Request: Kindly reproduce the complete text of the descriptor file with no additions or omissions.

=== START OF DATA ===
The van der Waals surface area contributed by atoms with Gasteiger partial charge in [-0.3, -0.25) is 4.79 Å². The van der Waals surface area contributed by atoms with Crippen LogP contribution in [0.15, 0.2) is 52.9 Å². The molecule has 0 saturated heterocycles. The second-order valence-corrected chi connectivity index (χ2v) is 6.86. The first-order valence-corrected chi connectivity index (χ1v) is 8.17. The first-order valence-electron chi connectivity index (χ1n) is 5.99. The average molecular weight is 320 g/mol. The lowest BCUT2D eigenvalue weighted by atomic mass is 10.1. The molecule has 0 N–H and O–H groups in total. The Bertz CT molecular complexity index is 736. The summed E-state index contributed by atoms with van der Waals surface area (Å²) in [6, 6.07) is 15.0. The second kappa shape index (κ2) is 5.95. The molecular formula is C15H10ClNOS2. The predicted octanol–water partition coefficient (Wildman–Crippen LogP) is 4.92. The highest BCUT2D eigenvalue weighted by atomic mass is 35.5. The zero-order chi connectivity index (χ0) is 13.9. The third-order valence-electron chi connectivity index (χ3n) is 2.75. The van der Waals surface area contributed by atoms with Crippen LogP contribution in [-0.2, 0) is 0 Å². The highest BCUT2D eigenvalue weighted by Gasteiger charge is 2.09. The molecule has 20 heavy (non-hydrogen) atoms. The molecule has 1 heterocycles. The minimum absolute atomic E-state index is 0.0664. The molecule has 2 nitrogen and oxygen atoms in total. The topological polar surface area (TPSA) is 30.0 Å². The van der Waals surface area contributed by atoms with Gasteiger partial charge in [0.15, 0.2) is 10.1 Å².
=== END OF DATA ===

The van der Waals surface area contributed by atoms with Gasteiger partial charge in [-0.3, -0.25) is 4.79 Å². The van der Waals surface area contributed by atoms with Crippen LogP contribution in [0.15, 0.2) is 52.9 Å². The molecule has 0 saturated heterocycles. The second-order valence-corrected chi connectivity index (χ2v) is 6.86. The first-order valence-corrected chi connectivity index (χ1v) is 8.17. The first-order valence-electron chi connectivity index (χ1n) is 5.99. The average molecular weight is 320 g/mol. The lowest BCUT2D eigenvalue weighted by atomic mass is 10.1. The molecule has 0 N–H and O–H groups in total. The Bertz CT molecular complexity index is 736. The summed E-state index contributed by atoms with van der Waals surface area (Å²) in [6, 6.07) is 15.0. The second kappa shape index (κ2) is 5.95. The molecular formula is C15H10ClNOS2. The predicted octanol–water partition coefficient (Wildman–Crippen LogP) is 4.92. The highest BCUT2D eigenvalue weighted by atomic mass is 35.5. The zero-order chi connectivity index (χ0) is 13.9. The third-order valence-electron chi connectivity index (χ3n) is 2.75. The van der Waals surface area contributed by atoms with Crippen LogP contribution in [-0.2, 0) is 0 Å². The highest BCUT2D eigenvalue weighted by Gasteiger charge is 2.09. The molecule has 20 heavy (non-hydrogen) atoms. The molecule has 1 heterocycles. The minimum absolute atomic E-state index is 0.0664. The molecule has 2 nitrogen and oxygen atoms in total. The topological polar surface area (TPSA) is 30.0 Å². The van der Waals surface area contributed by atoms with Gasteiger partial charge in [0.15, 0.2) is 10.1 Å².